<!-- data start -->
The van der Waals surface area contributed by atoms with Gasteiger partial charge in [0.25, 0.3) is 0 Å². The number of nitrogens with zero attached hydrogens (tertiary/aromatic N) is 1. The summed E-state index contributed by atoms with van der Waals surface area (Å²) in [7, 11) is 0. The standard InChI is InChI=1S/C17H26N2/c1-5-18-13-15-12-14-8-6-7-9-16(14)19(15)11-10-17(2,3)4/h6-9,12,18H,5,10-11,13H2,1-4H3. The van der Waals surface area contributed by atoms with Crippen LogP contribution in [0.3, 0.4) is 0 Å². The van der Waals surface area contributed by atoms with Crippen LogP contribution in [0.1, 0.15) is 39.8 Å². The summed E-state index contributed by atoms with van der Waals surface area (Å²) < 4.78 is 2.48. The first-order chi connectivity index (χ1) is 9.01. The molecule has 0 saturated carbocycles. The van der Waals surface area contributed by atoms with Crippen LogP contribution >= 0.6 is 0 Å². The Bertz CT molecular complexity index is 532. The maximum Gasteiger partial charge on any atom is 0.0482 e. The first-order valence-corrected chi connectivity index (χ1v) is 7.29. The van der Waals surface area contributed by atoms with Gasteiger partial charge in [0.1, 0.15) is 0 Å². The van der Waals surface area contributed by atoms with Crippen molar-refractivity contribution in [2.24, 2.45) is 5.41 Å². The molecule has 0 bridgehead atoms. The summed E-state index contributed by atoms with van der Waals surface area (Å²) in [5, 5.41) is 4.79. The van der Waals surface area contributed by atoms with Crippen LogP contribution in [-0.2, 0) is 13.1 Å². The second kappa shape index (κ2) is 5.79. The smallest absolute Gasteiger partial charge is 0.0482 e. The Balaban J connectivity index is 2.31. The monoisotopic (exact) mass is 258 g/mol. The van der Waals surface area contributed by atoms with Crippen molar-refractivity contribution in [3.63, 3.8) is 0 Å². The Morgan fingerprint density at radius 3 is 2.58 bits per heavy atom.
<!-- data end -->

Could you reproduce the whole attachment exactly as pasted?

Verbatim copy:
The van der Waals surface area contributed by atoms with Gasteiger partial charge in [0.25, 0.3) is 0 Å². The number of nitrogens with zero attached hydrogens (tertiary/aromatic N) is 1. The summed E-state index contributed by atoms with van der Waals surface area (Å²) in [7, 11) is 0. The standard InChI is InChI=1S/C17H26N2/c1-5-18-13-15-12-14-8-6-7-9-16(14)19(15)11-10-17(2,3)4/h6-9,12,18H,5,10-11,13H2,1-4H3. The van der Waals surface area contributed by atoms with Crippen LogP contribution in [0.3, 0.4) is 0 Å². The van der Waals surface area contributed by atoms with Crippen LogP contribution in [0.1, 0.15) is 39.8 Å². The summed E-state index contributed by atoms with van der Waals surface area (Å²) < 4.78 is 2.48. The first-order chi connectivity index (χ1) is 9.01. The molecule has 0 saturated carbocycles. The van der Waals surface area contributed by atoms with Crippen LogP contribution >= 0.6 is 0 Å². The Bertz CT molecular complexity index is 532. The maximum Gasteiger partial charge on any atom is 0.0482 e. The first-order valence-corrected chi connectivity index (χ1v) is 7.29. The van der Waals surface area contributed by atoms with Gasteiger partial charge in [0.1, 0.15) is 0 Å². The van der Waals surface area contributed by atoms with Crippen molar-refractivity contribution in [2.24, 2.45) is 5.41 Å². The molecule has 0 bridgehead atoms. The summed E-state index contributed by atoms with van der Waals surface area (Å²) in [5, 5.41) is 4.79. The van der Waals surface area contributed by atoms with Crippen LogP contribution in [-0.2, 0) is 13.1 Å². The second kappa shape index (κ2) is 5.79. The smallest absolute Gasteiger partial charge is 0.0482 e. The Balaban J connectivity index is 2.31. The monoisotopic (exact) mass is 258 g/mol. The van der Waals surface area contributed by atoms with Crippen molar-refractivity contribution in [3.63, 3.8) is 0 Å². The Morgan fingerprint density at radius 3 is 2.58 bits per heavy atom.